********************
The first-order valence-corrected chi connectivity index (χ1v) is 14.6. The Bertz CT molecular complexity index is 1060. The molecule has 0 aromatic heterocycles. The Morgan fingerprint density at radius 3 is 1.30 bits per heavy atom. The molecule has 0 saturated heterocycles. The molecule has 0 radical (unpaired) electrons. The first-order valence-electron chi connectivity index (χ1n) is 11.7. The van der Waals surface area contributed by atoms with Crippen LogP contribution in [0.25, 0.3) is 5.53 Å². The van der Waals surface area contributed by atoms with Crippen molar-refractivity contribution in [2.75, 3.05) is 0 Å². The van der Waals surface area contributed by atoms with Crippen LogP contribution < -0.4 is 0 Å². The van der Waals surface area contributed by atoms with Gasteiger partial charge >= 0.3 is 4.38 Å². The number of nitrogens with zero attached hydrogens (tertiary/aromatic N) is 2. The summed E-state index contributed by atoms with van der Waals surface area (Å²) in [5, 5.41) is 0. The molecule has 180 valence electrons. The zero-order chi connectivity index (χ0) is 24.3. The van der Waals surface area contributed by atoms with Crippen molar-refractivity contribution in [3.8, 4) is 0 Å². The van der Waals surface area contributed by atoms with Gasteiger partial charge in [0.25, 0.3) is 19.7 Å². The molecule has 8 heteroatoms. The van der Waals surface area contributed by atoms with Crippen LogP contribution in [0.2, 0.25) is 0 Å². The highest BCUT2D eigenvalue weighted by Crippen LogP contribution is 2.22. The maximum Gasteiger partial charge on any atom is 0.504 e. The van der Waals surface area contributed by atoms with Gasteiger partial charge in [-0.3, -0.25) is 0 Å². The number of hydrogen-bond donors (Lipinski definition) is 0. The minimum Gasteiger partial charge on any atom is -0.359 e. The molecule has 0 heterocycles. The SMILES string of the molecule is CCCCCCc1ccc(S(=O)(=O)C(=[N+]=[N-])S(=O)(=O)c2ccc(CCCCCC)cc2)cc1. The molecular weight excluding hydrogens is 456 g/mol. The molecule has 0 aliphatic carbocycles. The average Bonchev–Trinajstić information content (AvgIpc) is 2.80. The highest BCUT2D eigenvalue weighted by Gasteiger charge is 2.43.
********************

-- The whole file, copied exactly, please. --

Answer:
The first-order valence-corrected chi connectivity index (χ1v) is 14.6. The Bertz CT molecular complexity index is 1060. The molecule has 0 aromatic heterocycles. The Morgan fingerprint density at radius 3 is 1.30 bits per heavy atom. The molecule has 0 saturated heterocycles. The molecule has 0 radical (unpaired) electrons. The first-order valence-electron chi connectivity index (χ1n) is 11.7. The van der Waals surface area contributed by atoms with Crippen LogP contribution in [0.25, 0.3) is 5.53 Å². The van der Waals surface area contributed by atoms with Crippen molar-refractivity contribution in [2.75, 3.05) is 0 Å². The van der Waals surface area contributed by atoms with Crippen LogP contribution < -0.4 is 0 Å². The van der Waals surface area contributed by atoms with Gasteiger partial charge >= 0.3 is 4.38 Å². The number of nitrogens with zero attached hydrogens (tertiary/aromatic N) is 2. The summed E-state index contributed by atoms with van der Waals surface area (Å²) in [5, 5.41) is 0. The molecule has 180 valence electrons. The zero-order chi connectivity index (χ0) is 24.3. The van der Waals surface area contributed by atoms with Crippen molar-refractivity contribution in [3.8, 4) is 0 Å². The van der Waals surface area contributed by atoms with Gasteiger partial charge in [0.25, 0.3) is 19.7 Å². The molecule has 8 heteroatoms. The van der Waals surface area contributed by atoms with Crippen LogP contribution in [0.2, 0.25) is 0 Å². The highest BCUT2D eigenvalue weighted by Crippen LogP contribution is 2.22. The maximum Gasteiger partial charge on any atom is 0.504 e. The van der Waals surface area contributed by atoms with Gasteiger partial charge in [-0.3, -0.25) is 0 Å². The number of hydrogen-bond donors (Lipinski definition) is 0. The minimum Gasteiger partial charge on any atom is -0.359 e. The molecule has 0 heterocycles. The SMILES string of the molecule is CCCCCCc1ccc(S(=O)(=O)C(=[N+]=[N-])S(=O)(=O)c2ccc(CCCCCC)cc2)cc1. The molecular weight excluding hydrogens is 456 g/mol. The molecule has 0 aliphatic carbocycles. The average Bonchev–Trinajstić information content (AvgIpc) is 2.80. The highest BCUT2D eigenvalue weighted by Gasteiger charge is 2.43.